Fall a per­fect time for com­post­ing

Right-sized bin is key, as are car­bon, ni­tro­gen food­stuffs

Daily Press - - Real Estate - By Lee Re­ich As­so­ci­ated Press

Gar­den cleanup, lawn mow­ing and fall­ing leaves all pro­vide ma­te­ri­als that make au­tumn a good time of year for com­post­ing.

No need for ex­otic in­gre­di­ents, fancy equip­ment or a de­gree in soil mi­cro­bi­ol­ogy to put to­gether a pile that yields quality com­post and is not un­pleas­antly aromatic.

You might look upon your com­post pile as a pet, a con­glom­er­a­tion of mil­lions of ben­e­fi­cial fungi, bac­te­ria and other soil mi­croor­gan­isms. The pet ben­e­fits from the right hous­ing.

So one item that can greatly im­prove your com­post-mak­ing is some sort of en­clo­sure — a com­post bin. A bin can fend off rac­coons and stray dogs, as well as re­tain mois­ture and heat gen­er­ated by the hard­work­ing com­post mi­croor­gan­isms. The lat­ter is es­pe­cially im­por­tant as out­door tem­per­a­tures cool.

And if noth­ing more, a com­post bin keeps a com­post pile from look­ing like a garbage pile.

Whether you pur­chase a bin or make one your­self, 9 cu­bic feet is the min­i­mum size for a crit­i­cal mass to gen­er­ate and main­tain heat. My home­made “state of the art” com­post bin was orig­i­nally con­structed from 1-by-12-inch wooden boards, 5 feet long and notched near their ends so that they could be stacked to­gether like Lin­coln Logs.

Nowa­days, I use 1-by-6inch “man­u­fac­tured wood” (such as Mois­tureshield, Azek or Cor­rect­deck), which should last many, many years. The boards are about 4 feet long and, as be­fore, have notches cut into them so they can stack.

A bin is a min­i­mum re­quire­ment for good com­post; com­post mavens will set up two or more bins. This al­lows in­gre­di­ents in one bin to age and mel­low while ma­te­ri­als are be­ing added to a sec­ond bin.

If you be­come even more en­thu­si­as­tic about com­post­ing, you might lav­ish more at­ten­tion on the mix of in­gre­di­ents.

The two most im­por­tant food­stuffs of com­post­ing mi­croor­gan­isms are car­bon and ni­tro­gen. Old, usu­ally brown and dry plant ma­te­ri­als, such as au­tumn leaves, straw and saw­dust, are rich in car­bon. The older the plant ma­te­rial, the richer it is in car­bon.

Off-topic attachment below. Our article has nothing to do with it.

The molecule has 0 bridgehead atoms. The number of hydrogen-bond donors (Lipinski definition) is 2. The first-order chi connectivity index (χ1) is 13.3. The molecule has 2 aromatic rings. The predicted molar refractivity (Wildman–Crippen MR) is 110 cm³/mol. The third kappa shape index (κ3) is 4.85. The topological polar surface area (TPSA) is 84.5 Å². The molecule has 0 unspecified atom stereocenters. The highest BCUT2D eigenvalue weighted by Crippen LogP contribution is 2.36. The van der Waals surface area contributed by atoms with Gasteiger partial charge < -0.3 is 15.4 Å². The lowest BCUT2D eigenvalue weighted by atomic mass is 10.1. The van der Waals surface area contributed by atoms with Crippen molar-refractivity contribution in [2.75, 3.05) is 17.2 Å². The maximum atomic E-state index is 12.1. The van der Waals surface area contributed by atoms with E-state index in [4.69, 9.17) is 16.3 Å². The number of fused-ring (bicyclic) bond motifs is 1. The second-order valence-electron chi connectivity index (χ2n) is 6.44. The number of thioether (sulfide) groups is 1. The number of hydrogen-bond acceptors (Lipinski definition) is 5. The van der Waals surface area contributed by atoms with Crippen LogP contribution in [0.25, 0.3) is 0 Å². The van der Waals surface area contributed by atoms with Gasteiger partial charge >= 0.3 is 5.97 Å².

Ni­tro­gen-rich ma­te­ri­als in­clude suc­cu­lent, green plant parts, such as tomato stalks; veg­etable waste from the kitchen; and grass clip­pings, as well as ma­nures. Es­pe­cially con­cen­trated sources of ni­tro­gen in­clude ni­tro­gen fer­til­iz­ers and seed meals.

Soy­bean meal (avail­able at feed stores) is my fa­vorite high-ni­tro­gen feed.

Fuel your com­post with a mix of ni­tro­gen-rich and car­bon-rich ma­te­ri­als.

How much of each to add will vary with their com­po­si­tion and par­ti­cle size, but let ob­ser­va­tion and ex­pe­ri­ence be your guides.

A long-probed com­post ther­mome­ter and your nose are good mon­i­tor­ing de­vices. If your pile never heats up — and tem­per­a­tures above 130 de­grees are not un­com­mon — it could be due to an ex­cess of car­bon, weather that’s too cold or ma­te­ri­als added grad­u­ally over a long a pe­riod of time.

Of­fen­sive smells and the pres­ence of flies might in­di­cate the op­po­site prob­lem — too much ni­tro­gen.

At­ten­tion to wa­ter is the next level of care you might lav­ish on your com­post pile. Too lit­tle wa­ter results in lit­tle or no ac­tiv­ity, an­other rea­son why a pile may not heat up.

Too much wa­ter drives out air and results in of­fen­sive smells.

You could do even more for your pile. You could chop the in­gre­di­ents. You could stir the whole mass up and re­build the pile af­ter a few weeks or months.

If all this mess­ing around seems like too much ef­fort, don’t do it all. A ca­su­ally made pile may not gen­er­ate as much heat or fin­ish up as fast as one de­lib­er­ately as­sem­bled, but time has much the same ef­fect on com­post quality as does heat. Ei­ther way, any pile of liv­ing or on­ce­liv­ing in­gre­di­ents even­tu­ally be­comes com­post, rec­og­niz­able as a dark brown, crumbly fudge with a woodsy smell.

Do pile those raw ma­te­ri­als into some sort of com­post bin, though.


A good com­post bin makes easy work of adding in­gre­di­ents or re­mov­ing com­post and also fends off scav­engers and re­tains heat and mois­ture. Whether you buy a bin or make one your­self, 9 cu­bic feet is the min­i­mum size for a crit­i­cal mass to gen­er­ate and main­tain heat.

Newspapers in English

Newspapers from USA

© PressReader. All rights reserved.